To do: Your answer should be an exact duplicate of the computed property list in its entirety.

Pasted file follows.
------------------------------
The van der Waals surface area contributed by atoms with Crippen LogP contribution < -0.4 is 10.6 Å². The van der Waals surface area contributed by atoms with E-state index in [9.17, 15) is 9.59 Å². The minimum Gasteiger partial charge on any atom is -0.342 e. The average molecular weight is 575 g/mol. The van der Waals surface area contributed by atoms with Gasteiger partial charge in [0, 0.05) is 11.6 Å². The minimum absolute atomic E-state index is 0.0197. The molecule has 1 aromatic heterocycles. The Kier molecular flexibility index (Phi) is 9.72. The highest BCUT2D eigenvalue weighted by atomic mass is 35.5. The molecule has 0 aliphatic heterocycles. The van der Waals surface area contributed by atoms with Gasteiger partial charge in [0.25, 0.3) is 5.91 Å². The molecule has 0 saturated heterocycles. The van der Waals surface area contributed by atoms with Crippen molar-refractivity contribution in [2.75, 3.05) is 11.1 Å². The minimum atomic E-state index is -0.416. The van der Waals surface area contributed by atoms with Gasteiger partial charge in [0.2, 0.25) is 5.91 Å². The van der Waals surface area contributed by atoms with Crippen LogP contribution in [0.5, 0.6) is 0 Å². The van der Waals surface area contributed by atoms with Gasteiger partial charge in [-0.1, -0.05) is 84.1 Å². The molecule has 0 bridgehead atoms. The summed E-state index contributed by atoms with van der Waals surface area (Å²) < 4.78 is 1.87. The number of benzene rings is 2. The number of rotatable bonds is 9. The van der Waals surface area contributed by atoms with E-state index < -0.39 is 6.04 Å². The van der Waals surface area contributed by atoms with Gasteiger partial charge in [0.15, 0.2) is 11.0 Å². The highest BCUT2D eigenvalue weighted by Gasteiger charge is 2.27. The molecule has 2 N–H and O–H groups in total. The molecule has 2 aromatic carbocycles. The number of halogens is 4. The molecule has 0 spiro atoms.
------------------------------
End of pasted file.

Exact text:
The van der Waals surface area contributed by atoms with Crippen LogP contribution < -0.4 is 10.6 Å². The van der Waals surface area contributed by atoms with E-state index in [9.17, 15) is 9.59 Å². The minimum Gasteiger partial charge on any atom is -0.342 e. The average molecular weight is 575 g/mol. The van der Waals surface area contributed by atoms with Gasteiger partial charge in [0, 0.05) is 11.6 Å². The minimum absolute atomic E-state index is 0.0197. The molecule has 1 aromatic heterocycles. The Kier molecular flexibility index (Phi) is 9.72. The highest BCUT2D eigenvalue weighted by atomic mass is 35.5. The molecule has 0 aliphatic heterocycles. The van der Waals surface area contributed by atoms with Gasteiger partial charge in [0.25, 0.3) is 5.91 Å². The molecule has 0 saturated heterocycles. The van der Waals surface area contributed by atoms with Crippen molar-refractivity contribution in [2.75, 3.05) is 11.1 Å². The minimum atomic E-state index is -0.416. The van der Waals surface area contributed by atoms with Gasteiger partial charge in [0.2, 0.25) is 5.91 Å². The van der Waals surface area contributed by atoms with Crippen LogP contribution in [0.5, 0.6) is 0 Å². The van der Waals surface area contributed by atoms with Gasteiger partial charge in [-0.1, -0.05) is 84.1 Å². The molecule has 0 bridgehead atoms. The summed E-state index contributed by atoms with van der Waals surface area (Å²) < 4.78 is 1.87. The number of benzene rings is 2. The number of rotatable bonds is 9. The van der Waals surface area contributed by atoms with E-state index < -0.39 is 6.04 Å². The van der Waals surface area contributed by atoms with Gasteiger partial charge in [0.15, 0.2) is 11.0 Å². The highest BCUT2D eigenvalue weighted by Gasteiger charge is 2.27. The molecule has 2 N–H and O–H groups in total. The molecule has 2 aromatic carbocycles. The number of halogens is 4. The molecule has 0 spiro atoms.